Court holds that successor employer is not bound by employer's arbitration agreement or result
Michael Rogensues was employed by Weldmation, Inc., and had executed an arbitration contract with the company. His employment was terminated and the company refused to pay the stipulated severance pay, so he demanded arbitration. In the interim, Weldmation sold its assets to Kramer International, Inc. In the contract, Kramer did not assume any of the liabilities of Weldmation.
The arbitrator ruled in Rogensues' favor and awarded him damages. When he sought to enforce the arbitration result against the two companies, however, Weldmation was uncollectible, apparently, and Kramer argued that: it was not bound by the predecessor's arbitration agreement; it had not assumed any of Weldmation's liabilities, and Rogensues' correspondence with the former CEO of Weldmation, now a consultant of Kramer, did not constitute adequate notice of the pendency of the arbitration proceeding.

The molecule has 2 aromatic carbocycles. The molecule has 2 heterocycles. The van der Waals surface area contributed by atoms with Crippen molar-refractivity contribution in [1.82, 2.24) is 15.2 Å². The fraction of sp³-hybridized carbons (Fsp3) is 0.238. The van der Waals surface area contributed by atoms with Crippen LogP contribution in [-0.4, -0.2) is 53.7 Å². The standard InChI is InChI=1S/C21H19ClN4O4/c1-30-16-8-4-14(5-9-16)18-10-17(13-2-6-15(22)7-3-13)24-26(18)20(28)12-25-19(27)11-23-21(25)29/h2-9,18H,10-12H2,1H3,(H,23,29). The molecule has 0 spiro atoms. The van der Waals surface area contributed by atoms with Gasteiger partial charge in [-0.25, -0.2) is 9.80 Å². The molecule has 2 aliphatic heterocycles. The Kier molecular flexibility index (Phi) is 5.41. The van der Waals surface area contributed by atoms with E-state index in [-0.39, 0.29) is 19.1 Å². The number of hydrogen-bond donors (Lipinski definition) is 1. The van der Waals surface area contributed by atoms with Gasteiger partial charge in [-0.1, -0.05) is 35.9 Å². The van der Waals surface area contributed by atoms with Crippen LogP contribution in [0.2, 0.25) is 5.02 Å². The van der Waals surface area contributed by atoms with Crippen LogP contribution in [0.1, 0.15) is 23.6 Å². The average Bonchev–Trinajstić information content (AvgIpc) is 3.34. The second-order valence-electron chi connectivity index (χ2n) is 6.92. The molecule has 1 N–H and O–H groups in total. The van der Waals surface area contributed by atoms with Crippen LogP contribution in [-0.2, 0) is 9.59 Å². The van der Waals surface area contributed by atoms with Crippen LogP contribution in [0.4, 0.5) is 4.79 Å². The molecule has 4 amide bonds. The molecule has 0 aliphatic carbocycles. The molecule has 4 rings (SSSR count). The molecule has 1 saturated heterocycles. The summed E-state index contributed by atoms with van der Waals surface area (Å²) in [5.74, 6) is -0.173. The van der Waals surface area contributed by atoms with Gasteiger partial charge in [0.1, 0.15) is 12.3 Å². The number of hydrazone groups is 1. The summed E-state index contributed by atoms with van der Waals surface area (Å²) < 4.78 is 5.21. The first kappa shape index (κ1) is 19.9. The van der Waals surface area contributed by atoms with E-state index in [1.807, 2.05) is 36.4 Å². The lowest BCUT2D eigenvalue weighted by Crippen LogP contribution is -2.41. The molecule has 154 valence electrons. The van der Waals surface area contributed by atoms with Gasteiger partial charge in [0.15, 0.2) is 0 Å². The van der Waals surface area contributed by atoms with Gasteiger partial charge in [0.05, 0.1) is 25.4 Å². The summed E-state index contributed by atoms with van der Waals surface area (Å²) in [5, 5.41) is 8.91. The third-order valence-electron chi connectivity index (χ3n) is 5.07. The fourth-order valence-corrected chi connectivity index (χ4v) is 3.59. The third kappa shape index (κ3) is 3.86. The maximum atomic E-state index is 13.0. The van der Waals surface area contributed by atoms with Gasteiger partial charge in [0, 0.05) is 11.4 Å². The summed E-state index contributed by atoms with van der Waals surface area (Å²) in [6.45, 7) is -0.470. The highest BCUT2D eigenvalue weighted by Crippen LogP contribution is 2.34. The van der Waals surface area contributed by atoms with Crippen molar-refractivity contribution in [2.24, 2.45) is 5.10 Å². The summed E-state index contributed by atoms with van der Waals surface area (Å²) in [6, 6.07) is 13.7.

The Court of Appeals agreed with Kramer on all three counts. Rogensues was unable to enforce the arbitration agreement against Kramer. If the arbitration had gone in Kramer's favor, we wonder if the Court would have so readily concluded that the arbitration agreement was not an "asset" of the successor corporation and therefore available to Kramer and binding on Rogensues?